Equality Commission publishes latest fair employment monitoring report.
The 31st Fair Employment Monitoring Report has been published by the Equality Commission.
Chief Commissioner, Geraldine McGahey, said: “Over the last three decades, Fair Employment legislation and monitoring have been fundamental to driving change and ensuring fair participation in our workplaces. Employers have clearly recognised their duties and responsibilities under the Fair Employment law.
“Northern Ireland and its workplaces are much more diverse places than ever before. The inequalities many people face are different now and we need to take account of new challenges.
“Our experiences show that if something is not measured, it is unlikely to be changed. The Commission believes it is time for monitoring requirements to be extended to include nationality and ethnic origin. The new Assembly must take learnings from implementing the Fair Employment Monitoring Regulations over the past 30 years and apply them in today’s context.”
This year’s report shows that the total monitored workforce was 566,495, an increase of 1,669 (0.3%) over the previous year, despite the return rate for monitoring forms being somewhat affected by the pandemic.
- Overall, 246,544 (44.3%) were Protestant, 244,516 (43.9%) Roman Catholic, and 65,435 (11.8%) were Non-Determined. The Non-Determined share increased by 0.8 percentage points (pp) from 2019 (11.0%).
- When Non-Determined category not included, in 2020, Protestants [50.2%] continued to comprise the majority of the workforce. The Roman Catholic share of the monitored workforce increased by [0.3 pp] to [49.8%].
- Roman Catholics comprised more than half of job applicants [53.5%]. In 2020, the Roman Catholic share of applicants to the monitored workforce had increased by [8.7%] from [44.8%] in 2001.
- Roman Catholics represented [53.3%] of appointees to the monitored workforce in 2020. This continues a broad trend of increasing Roman Catholic appointees to the monitored workforce during the period 2001-2020. Overall, their share has increased by [8.5%] from [44.8%] in 2001.
- For the sixth consecutive year, Roman Catholics [52.1%] comprised a greater share of leavers from the monitored workforce.
- In 2020, women accounted for more than half (53.0%) of all monitored employees in Northern Ireland.
Ms McGahey concluded: “As always, we are very grateful to employers for putting in the work on their monitoring returns, especially in 2020, which was an unprecedented situation for us all.”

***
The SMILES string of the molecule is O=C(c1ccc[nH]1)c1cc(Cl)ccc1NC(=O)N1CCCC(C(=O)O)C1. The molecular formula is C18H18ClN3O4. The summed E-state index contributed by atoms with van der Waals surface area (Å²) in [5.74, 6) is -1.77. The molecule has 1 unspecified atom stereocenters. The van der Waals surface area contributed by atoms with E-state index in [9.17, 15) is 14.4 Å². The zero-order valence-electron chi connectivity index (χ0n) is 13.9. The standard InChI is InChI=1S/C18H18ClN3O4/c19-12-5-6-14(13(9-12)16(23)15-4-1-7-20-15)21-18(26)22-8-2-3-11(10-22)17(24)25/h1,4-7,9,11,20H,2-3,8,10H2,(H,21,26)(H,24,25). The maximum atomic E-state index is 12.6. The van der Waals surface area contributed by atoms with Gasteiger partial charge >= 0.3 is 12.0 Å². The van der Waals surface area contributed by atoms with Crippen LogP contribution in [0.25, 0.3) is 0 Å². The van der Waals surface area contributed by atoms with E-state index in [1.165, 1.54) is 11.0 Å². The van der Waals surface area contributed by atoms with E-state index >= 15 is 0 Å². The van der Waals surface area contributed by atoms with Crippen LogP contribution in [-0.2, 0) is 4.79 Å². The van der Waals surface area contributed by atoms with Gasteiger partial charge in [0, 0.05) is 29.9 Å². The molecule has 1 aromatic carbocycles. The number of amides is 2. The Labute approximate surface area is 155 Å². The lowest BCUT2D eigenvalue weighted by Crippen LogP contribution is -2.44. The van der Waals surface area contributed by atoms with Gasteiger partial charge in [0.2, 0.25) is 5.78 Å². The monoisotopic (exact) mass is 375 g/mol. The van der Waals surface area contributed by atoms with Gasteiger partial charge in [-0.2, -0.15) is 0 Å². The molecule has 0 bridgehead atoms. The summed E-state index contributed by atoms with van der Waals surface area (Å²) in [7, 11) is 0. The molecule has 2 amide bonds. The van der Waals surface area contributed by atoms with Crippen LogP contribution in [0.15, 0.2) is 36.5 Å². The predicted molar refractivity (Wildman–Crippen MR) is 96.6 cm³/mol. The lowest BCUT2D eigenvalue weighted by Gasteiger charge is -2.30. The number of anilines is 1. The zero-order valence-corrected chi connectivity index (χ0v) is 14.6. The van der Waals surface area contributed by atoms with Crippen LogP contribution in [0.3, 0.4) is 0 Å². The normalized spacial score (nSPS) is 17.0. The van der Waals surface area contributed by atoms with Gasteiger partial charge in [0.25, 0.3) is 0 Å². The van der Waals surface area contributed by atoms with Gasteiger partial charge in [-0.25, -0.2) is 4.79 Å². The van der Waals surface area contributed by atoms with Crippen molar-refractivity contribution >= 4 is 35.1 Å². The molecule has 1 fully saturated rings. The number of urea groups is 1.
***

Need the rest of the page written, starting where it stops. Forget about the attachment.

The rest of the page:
“Fair employment practices in our workplaces ultimately benefit us all. It’s often only once we’ve left school and gone to work that we meet and work with people who are from different backgrounds to ourselves.
By employers continuing to drive good practice and by continuing to monitor and evidence progress, Northern Ireland’s employers are doing society a significant service.”
Notes to editors
- The 31st Annual Monitoring Report (pdf, 2020) presents an aggregate summary of the 3,807 valid monitoring returns from employers received by the Commission between 1 January and 31 December 2020.
- Monitoring covers an estimated 62 - 65% of those in employment and includes all public sector employers and all private sector employers with 11 or more employees.
- Please note, the overall picture for 2020 is subject to the circumstances of the Covid-19 pandemic. Analyses based upon the previous year’s (2019) returns from the employers who were unable to submit in 2020 suggests a likely under-reporting of approximately 10,000 employees. It also highlighted that the under-reporting did not affect the workforce composition of the returns for 2020.
- The monitoring reports have reported the percentages for the community background compositions of the workforce in square brackets [ ] and are based on the Protestant and Roman Catholic community backgrounds only; the Non-Determined are excluded.
- High Level Trends in the Monitored Workforce continue to show a gradual upward trend in the Roman Catholic share of the monitored workforce; this has been evident since 2001. This increase continued in 2020 ([0.3 pp]), although at a lesser degree to that observed in previous years, see Chart 10 on page 21 of the Monitoring Report.
- Full information is available online at www.equalityni.org/femonreport31